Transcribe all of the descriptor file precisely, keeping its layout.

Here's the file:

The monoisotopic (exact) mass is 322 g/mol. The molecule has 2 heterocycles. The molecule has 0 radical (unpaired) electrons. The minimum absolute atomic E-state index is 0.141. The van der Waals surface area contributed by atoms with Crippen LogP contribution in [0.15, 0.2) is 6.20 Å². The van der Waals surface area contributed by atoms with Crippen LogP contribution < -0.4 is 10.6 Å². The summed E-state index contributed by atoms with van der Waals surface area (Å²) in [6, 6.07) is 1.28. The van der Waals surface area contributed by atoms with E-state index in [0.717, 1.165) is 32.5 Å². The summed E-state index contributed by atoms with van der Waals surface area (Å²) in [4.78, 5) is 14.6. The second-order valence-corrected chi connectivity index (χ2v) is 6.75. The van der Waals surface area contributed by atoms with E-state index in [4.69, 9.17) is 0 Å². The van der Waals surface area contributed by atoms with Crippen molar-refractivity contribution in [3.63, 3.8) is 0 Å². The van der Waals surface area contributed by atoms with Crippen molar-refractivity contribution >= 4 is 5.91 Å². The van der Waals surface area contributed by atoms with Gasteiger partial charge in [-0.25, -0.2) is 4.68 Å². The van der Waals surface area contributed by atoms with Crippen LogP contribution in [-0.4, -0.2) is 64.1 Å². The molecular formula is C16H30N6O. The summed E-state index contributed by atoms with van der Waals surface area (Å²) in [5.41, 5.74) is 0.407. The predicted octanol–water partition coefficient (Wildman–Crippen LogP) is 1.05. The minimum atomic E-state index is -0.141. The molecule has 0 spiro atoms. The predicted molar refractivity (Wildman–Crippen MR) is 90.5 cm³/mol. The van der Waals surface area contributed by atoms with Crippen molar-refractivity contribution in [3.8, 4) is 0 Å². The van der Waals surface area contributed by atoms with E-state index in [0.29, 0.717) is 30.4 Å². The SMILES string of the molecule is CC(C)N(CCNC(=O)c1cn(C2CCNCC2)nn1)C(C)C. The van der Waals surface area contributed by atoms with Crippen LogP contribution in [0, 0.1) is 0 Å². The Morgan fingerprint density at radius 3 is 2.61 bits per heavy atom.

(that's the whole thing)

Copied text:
The monoisotopic (exact) mass is 322 g/mol. The molecule has 2 heterocycles. The molecule has 0 radical (unpaired) electrons. The minimum absolute atomic E-state index is 0.141. The van der Waals surface area contributed by atoms with Crippen LogP contribution in [0.15, 0.2) is 6.20 Å². The van der Waals surface area contributed by atoms with Crippen LogP contribution < -0.4 is 10.6 Å². The summed E-state index contributed by atoms with van der Waals surface area (Å²) in [6, 6.07) is 1.28. The van der Waals surface area contributed by atoms with E-state index in [0.717, 1.165) is 32.5 Å². The summed E-state index contributed by atoms with van der Waals surface area (Å²) in [4.78, 5) is 14.6. The second-order valence-corrected chi connectivity index (χ2v) is 6.75. The van der Waals surface area contributed by atoms with E-state index in [4.69, 9.17) is 0 Å². The van der Waals surface area contributed by atoms with Crippen molar-refractivity contribution in [3.63, 3.8) is 0 Å². The van der Waals surface area contributed by atoms with Crippen molar-refractivity contribution >= 4 is 5.91 Å². The van der Waals surface area contributed by atoms with Gasteiger partial charge in [-0.25, -0.2) is 4.68 Å². The van der Waals surface area contributed by atoms with Crippen LogP contribution in [-0.4, -0.2) is 64.1 Å². The molecular formula is C16H30N6O. The summed E-state index contributed by atoms with van der Waals surface area (Å²) in [5.41, 5.74) is 0.407. The predicted octanol–water partition coefficient (Wildman–Crippen LogP) is 1.05. The minimum atomic E-state index is -0.141. The molecule has 0 spiro atoms. The predicted molar refractivity (Wildman–Crippen MR) is 90.5 cm³/mol. The van der Waals surface area contributed by atoms with Crippen molar-refractivity contribution in [3.8, 4) is 0 Å². The van der Waals surface area contributed by atoms with E-state index in [0.29, 0.717) is 30.4 Å². The SMILES string of the molecule is CC(C)N(CCNC(=O)c1cn(C2CCNCC2)nn1)C(C)C. The van der Waals surface area contributed by atoms with Crippen LogP contribution in [0, 0.1) is 0 Å². The Morgan fingerprint density at radius 3 is 2.61 bits per heavy atom.